NFPs Address Senate Committee on Charity Legislation
9 December 2013 at 3:31 pm
Not for Profit leaders have told an urgently convened Senate Committee meeting in Canberra that Coalition Government plans to delay the start of new charities legislation puts future planning in jeopardy.
Not for Profit peak body Community Council for Australia (CCA) says the introduction of a Bill which delays the start date of the new charities legislation is “an unfortunate and unwelcome step backwards that will create uncertainty and mistrust”.
Last week the Coalition Government moved to push significant changes on Social Services legislation through the Senate.
After intervention from the Greens, the Social Services and Other Legislation Amendment Bill 2013, which included amendments to areas including a delay in the introduction of the new charity definition, the ACNC, gambling reform, the NDIS, Family Tax Benefit, Parenting Payment, Age Pension, Youth Allowance, and income management on Cape York and Child Care, was referred to a Senate Committee of Inquiry.
However the Committee was only given until December 12 to report.
“The previous parliament passed legislation to provide a clear and widely supported definition of charity which was due to come into force from January 2014,” CCA CEO David Crosbie said.
“The Abbott government is now seeking to delay the start date for this legislation. The charity sector needs clarity in charity legislation and stability for future planning. Any delay to this legislation jeopardises both of these.”
“It is unfortunate that the NFP sector was not properly consulted about whether they want a delay,” Crosbie told the Committee.
“The NFP sector wants to work with the Government on the positive plans they have for the NFP sector – like reducing red tape for grants administration and encouraging more charitable giving and partnerships between charities, business and government.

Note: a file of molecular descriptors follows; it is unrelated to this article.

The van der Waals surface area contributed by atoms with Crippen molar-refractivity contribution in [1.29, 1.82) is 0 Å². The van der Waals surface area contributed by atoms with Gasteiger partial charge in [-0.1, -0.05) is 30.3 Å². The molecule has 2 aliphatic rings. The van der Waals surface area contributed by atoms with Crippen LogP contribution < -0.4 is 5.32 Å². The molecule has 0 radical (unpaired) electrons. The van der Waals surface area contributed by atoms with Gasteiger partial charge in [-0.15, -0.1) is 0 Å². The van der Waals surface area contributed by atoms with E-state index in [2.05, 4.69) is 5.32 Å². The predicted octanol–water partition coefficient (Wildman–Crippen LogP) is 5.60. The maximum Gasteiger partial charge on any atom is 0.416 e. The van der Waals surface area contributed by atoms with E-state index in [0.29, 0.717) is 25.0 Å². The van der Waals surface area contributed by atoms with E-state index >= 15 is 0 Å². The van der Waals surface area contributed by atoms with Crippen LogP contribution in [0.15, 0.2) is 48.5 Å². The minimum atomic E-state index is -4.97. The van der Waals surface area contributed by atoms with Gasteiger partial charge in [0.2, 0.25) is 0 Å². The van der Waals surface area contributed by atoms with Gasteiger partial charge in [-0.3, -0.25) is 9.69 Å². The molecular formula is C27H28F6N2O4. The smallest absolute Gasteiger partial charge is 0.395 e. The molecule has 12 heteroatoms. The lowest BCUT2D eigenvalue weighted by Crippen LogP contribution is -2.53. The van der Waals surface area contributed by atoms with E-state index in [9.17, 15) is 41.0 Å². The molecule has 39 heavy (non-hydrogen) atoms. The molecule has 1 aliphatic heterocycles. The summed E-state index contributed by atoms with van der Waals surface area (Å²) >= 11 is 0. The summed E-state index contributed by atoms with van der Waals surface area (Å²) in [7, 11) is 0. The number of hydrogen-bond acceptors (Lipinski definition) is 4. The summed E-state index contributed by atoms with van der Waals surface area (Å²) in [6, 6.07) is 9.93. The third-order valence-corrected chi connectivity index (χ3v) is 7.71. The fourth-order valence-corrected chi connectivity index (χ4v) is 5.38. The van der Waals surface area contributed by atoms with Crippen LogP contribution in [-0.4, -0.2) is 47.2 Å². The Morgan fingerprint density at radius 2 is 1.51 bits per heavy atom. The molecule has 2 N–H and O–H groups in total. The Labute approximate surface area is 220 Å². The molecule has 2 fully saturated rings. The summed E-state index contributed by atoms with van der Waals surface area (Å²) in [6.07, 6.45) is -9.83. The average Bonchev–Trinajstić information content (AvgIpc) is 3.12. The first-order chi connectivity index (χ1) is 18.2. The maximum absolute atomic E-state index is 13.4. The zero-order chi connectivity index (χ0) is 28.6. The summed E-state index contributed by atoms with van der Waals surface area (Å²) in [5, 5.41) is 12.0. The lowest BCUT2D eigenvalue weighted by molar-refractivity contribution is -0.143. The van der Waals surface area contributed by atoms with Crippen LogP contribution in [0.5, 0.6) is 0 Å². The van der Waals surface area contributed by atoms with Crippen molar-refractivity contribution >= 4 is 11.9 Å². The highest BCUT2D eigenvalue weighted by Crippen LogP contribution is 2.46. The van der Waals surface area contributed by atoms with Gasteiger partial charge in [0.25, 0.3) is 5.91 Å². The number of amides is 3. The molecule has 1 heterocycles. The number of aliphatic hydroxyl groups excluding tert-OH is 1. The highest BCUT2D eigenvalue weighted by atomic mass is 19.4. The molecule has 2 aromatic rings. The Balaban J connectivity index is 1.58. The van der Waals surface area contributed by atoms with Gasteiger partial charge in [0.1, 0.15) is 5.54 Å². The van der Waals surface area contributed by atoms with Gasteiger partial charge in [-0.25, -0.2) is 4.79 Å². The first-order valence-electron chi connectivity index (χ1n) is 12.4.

“The sector does not want to spend further time discussing the Charities Act when in our view it has been settled and is strongly supported across the sector.
“There are some in the charity sector who are concerned that this delay reflects a view held by some in the Coalition that charity is good and advocacy is good, but that charity and advocacy need to be separate.
“These opponents do not support either the new definition of charity or recent case law outcomes including AidWatch etc. In practice the new definition of charity provides a very clear delineation between political activity (which is not charitable) and advocacy. This is one of the reasons the sector has welcomed and endorsed the new definition.”
On September 18, 2000, then Prime Minister John Howard announced the establishment of the Charity Definition Inquiry (CDI) into definitional issues on the basis that “we need to ensure that the legislative and administrative framework in which they operate is appropriate to the modern social and economic environment. Yet the common law definition of a charity, which is based on a legal concept dating back to 1601, has resulted in a number of legal definitions and often gives rise to legal disputes”.
“This Howard Inquiry found that reliance on case law caused confusion even among well-resourced charities on what was or was not charitable. Since then, statutory definitions have been enacted in England and Wales, Scotland, Northern Ireland, New Zealand and Ireland,” Crosbie said.
In Australia there have been many consultations and the new legislation introduced by the former Labor Government has attracted wide support from charity law experts and the charity sector.
According to Crosbie, the new Definition of Charities Bill achieves important goals including:
Enshrining the High Court decision in Aid/Watch to ensure that charities can advocate changes to laws, policies and practices without jeopardising their charitable status; and
Modernising current law to recognise charitable purposes as the protection of human rights, the promotion of reconciliation and tolerance, and to acknowledge that modern charities “advance” their causes by researching, educating, preventing and raising awareness.
“You have to ask why the question why this government doesn’t want a modern definition of charity which also enshrines the right of charities to advocate in legislation?”
Welfare Not for Profits have also slammed the Government’s attempts to dismantle poker machine reform.
NFP leaders who couldn't make it to the Canberra Senate meeting are believed to have provided written submissions.